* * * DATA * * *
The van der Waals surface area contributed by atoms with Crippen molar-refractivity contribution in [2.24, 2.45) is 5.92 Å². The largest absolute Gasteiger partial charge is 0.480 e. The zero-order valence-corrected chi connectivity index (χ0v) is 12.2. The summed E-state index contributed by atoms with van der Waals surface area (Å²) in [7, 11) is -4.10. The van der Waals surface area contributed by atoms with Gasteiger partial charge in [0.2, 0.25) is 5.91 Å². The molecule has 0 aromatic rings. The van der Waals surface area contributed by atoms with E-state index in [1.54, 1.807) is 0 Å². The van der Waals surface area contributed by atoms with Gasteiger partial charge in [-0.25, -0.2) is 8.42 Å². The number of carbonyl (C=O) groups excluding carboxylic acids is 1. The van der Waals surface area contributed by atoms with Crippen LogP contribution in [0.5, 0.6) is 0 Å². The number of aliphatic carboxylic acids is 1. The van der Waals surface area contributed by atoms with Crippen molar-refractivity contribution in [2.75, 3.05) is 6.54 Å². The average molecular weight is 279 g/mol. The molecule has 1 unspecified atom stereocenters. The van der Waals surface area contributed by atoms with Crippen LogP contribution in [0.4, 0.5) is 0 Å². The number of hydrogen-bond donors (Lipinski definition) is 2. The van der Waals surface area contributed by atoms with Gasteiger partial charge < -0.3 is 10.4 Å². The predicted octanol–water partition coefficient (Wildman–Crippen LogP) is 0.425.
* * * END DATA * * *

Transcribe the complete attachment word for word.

The van der Waals surface area contributed by atoms with Crippen molar-refractivity contribution in [2.24, 2.45) is 5.92 Å². The largest absolute Gasteiger partial charge is 0.480 e. The zero-order valence-corrected chi connectivity index (χ0v) is 12.2. The summed E-state index contributed by atoms with van der Waals surface area (Å²) in [7, 11) is -4.10. The van der Waals surface area contributed by atoms with Gasteiger partial charge in [0.2, 0.25) is 5.91 Å². The molecule has 0 aromatic rings. The van der Waals surface area contributed by atoms with E-state index in [1.54, 1.807) is 0 Å². The van der Waals surface area contributed by atoms with Gasteiger partial charge in [-0.25, -0.2) is 8.42 Å². The number of carbonyl (C=O) groups excluding carboxylic acids is 1. The van der Waals surface area contributed by atoms with Crippen LogP contribution in [0.5, 0.6) is 0 Å². The number of aliphatic carboxylic acids is 1. The van der Waals surface area contributed by atoms with Crippen molar-refractivity contribution in [2.75, 3.05) is 6.54 Å². The average molecular weight is 279 g/mol. The molecule has 1 unspecified atom stereocenters. The van der Waals surface area contributed by atoms with Crippen LogP contribution in [0.4, 0.5) is 0 Å². The number of hydrogen-bond donors (Lipinski definition) is 2. The van der Waals surface area contributed by atoms with Gasteiger partial charge < -0.3 is 10.4 Å². The predicted octanol–water partition coefficient (Wildman–Crippen LogP) is 0.425.